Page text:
Reference.StringClass History

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August 13, 2010, at 11:47 PM by David A. Mellis -
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String

Description

The String class, part of the core as of version 0019, allows you to use and manipulate strings of text in more complex ways than character arrays do. You can concatenate Strings, append to them, search for and replace substrings, and more. It takes more memory than a simple character array, but it is also more useful.

For reference, character arrays are referred to as strings with a small s, and instances of the String class are referred to as Strings with a capital S. Note that constant strings, specified in "double quotes" are treated as char arrays, not instances of the String class.

Functions

Operators

Examples

See Also

  • string: character arrays
  • Variable Declaration
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August 08, 2010, at 08:20 PM by David A. Mellis -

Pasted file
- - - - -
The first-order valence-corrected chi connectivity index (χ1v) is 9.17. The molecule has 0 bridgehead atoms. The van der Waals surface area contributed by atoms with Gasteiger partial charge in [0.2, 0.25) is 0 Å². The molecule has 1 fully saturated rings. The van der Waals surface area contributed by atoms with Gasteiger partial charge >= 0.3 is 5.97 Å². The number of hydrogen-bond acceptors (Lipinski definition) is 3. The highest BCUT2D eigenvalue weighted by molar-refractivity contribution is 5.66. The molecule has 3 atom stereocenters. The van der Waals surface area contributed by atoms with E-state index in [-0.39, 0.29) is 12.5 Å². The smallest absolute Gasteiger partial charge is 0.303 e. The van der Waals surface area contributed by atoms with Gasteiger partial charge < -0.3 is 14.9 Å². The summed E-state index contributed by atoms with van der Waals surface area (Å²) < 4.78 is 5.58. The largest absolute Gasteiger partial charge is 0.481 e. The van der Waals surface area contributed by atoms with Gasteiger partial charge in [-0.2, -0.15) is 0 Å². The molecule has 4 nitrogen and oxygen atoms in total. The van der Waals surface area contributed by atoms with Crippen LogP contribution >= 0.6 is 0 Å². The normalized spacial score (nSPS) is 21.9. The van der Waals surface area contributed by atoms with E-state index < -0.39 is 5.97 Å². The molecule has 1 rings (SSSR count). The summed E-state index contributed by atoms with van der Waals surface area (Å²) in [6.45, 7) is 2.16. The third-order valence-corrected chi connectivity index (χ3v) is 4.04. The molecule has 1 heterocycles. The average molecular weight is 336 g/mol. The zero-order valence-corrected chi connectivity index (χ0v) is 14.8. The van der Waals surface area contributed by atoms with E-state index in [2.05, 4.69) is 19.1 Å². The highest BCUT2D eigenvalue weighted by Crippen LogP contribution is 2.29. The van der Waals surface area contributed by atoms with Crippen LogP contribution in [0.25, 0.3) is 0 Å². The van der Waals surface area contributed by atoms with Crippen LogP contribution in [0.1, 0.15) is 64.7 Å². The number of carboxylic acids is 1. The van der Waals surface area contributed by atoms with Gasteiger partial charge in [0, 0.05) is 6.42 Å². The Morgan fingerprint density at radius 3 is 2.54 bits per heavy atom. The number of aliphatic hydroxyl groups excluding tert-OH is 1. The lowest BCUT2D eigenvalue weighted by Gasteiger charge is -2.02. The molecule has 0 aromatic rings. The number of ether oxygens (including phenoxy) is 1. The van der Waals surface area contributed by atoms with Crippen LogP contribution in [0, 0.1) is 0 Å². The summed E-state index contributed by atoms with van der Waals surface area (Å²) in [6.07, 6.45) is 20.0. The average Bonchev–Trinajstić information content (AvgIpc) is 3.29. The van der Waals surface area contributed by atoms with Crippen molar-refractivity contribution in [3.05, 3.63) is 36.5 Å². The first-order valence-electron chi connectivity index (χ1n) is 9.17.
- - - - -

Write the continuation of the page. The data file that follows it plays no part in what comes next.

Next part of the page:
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For reference, character arrays are referred to as strings with a small s, and instances of the String class are referred to as Strings with a capital S.

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For reference, character arrays are referred to as strings with a small s, and instances of the String class are referred to as Strings with a capital S. Note that constant strings, specified in "double quotes" are treated as char arrays, not instances of the String class.

August 08, 2010, at 06:59 PM by David A. Mellis -
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August 08, 2010, at 06:56 PM by David A. Mellis -
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The String library, part of the core as of version 0019, allows you to use and manipulate strings of text in more complex ways than the string character array does. You can concatenate Strings, append to them, search for and replace substrings, and more. It takes more memory than a simple character array, but it is also more useful.

For reference, constant character arrays are referred to as strings with a small s, and String objects are referred to as Strings with a capital S.